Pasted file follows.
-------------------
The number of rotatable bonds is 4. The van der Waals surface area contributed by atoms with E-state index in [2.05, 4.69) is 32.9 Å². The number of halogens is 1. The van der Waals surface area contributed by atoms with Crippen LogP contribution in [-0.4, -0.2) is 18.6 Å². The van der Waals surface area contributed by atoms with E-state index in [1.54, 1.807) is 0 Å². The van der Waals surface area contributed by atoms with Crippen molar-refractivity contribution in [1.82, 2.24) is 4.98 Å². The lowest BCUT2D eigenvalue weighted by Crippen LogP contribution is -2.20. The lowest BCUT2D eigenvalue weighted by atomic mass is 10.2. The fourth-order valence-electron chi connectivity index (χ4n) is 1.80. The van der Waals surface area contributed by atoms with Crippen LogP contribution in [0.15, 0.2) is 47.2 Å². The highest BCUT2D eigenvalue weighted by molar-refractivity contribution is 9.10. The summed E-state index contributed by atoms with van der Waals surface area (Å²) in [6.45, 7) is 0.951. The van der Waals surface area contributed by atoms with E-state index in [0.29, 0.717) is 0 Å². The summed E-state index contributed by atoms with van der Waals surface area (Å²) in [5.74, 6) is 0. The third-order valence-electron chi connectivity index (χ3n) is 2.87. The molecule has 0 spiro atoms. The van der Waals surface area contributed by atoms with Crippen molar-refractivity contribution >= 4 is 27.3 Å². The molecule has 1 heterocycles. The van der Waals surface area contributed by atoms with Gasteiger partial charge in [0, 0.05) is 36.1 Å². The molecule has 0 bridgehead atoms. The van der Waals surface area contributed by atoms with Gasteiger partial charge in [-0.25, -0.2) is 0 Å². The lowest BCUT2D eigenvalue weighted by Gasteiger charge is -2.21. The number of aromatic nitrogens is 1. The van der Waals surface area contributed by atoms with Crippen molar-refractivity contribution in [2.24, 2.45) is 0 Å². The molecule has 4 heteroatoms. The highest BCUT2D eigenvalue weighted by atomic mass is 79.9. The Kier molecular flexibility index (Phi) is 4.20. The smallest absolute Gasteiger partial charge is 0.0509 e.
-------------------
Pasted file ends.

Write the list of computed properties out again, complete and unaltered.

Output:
The number of rotatable bonds is 4. The van der Waals surface area contributed by atoms with E-state index in [2.05, 4.69) is 32.9 Å². The number of halogens is 1. The van der Waals surface area contributed by atoms with Crippen LogP contribution in [-0.4, -0.2) is 18.6 Å². The van der Waals surface area contributed by atoms with E-state index in [1.54, 1.807) is 0 Å². The van der Waals surface area contributed by atoms with Crippen molar-refractivity contribution in [1.82, 2.24) is 4.98 Å². The lowest BCUT2D eigenvalue weighted by Crippen LogP contribution is -2.20. The lowest BCUT2D eigenvalue weighted by atomic mass is 10.2. The fourth-order valence-electron chi connectivity index (χ4n) is 1.80. The van der Waals surface area contributed by atoms with Crippen LogP contribution in [0.15, 0.2) is 47.2 Å². The highest BCUT2D eigenvalue weighted by molar-refractivity contribution is 9.10. The summed E-state index contributed by atoms with van der Waals surface area (Å²) in [6.45, 7) is 0.951. The van der Waals surface area contributed by atoms with E-state index in [0.29, 0.717) is 0 Å². The summed E-state index contributed by atoms with van der Waals surface area (Å²) in [5.74, 6) is 0. The third-order valence-electron chi connectivity index (χ3n) is 2.87. The molecule has 0 spiro atoms. The van der Waals surface area contributed by atoms with Crippen molar-refractivity contribution >= 4 is 27.3 Å². The molecule has 1 heterocycles. The van der Waals surface area contributed by atoms with Gasteiger partial charge in [0, 0.05) is 36.1 Å². The molecule has 0 bridgehead atoms. The van der Waals surface area contributed by atoms with Gasteiger partial charge in [-0.25, -0.2) is 0 Å². The lowest BCUT2D eigenvalue weighted by Gasteiger charge is -2.21. The number of aromatic nitrogens is 1. The van der Waals surface area contributed by atoms with Crippen molar-refractivity contribution in [2.24, 2.45) is 0 Å². The molecule has 4 heteroatoms. The highest BCUT2D eigenvalue weighted by atomic mass is 79.9. The Kier molecular flexibility index (Phi) is 4.20. The smallest absolute Gasteiger partial charge is 0.0509 e.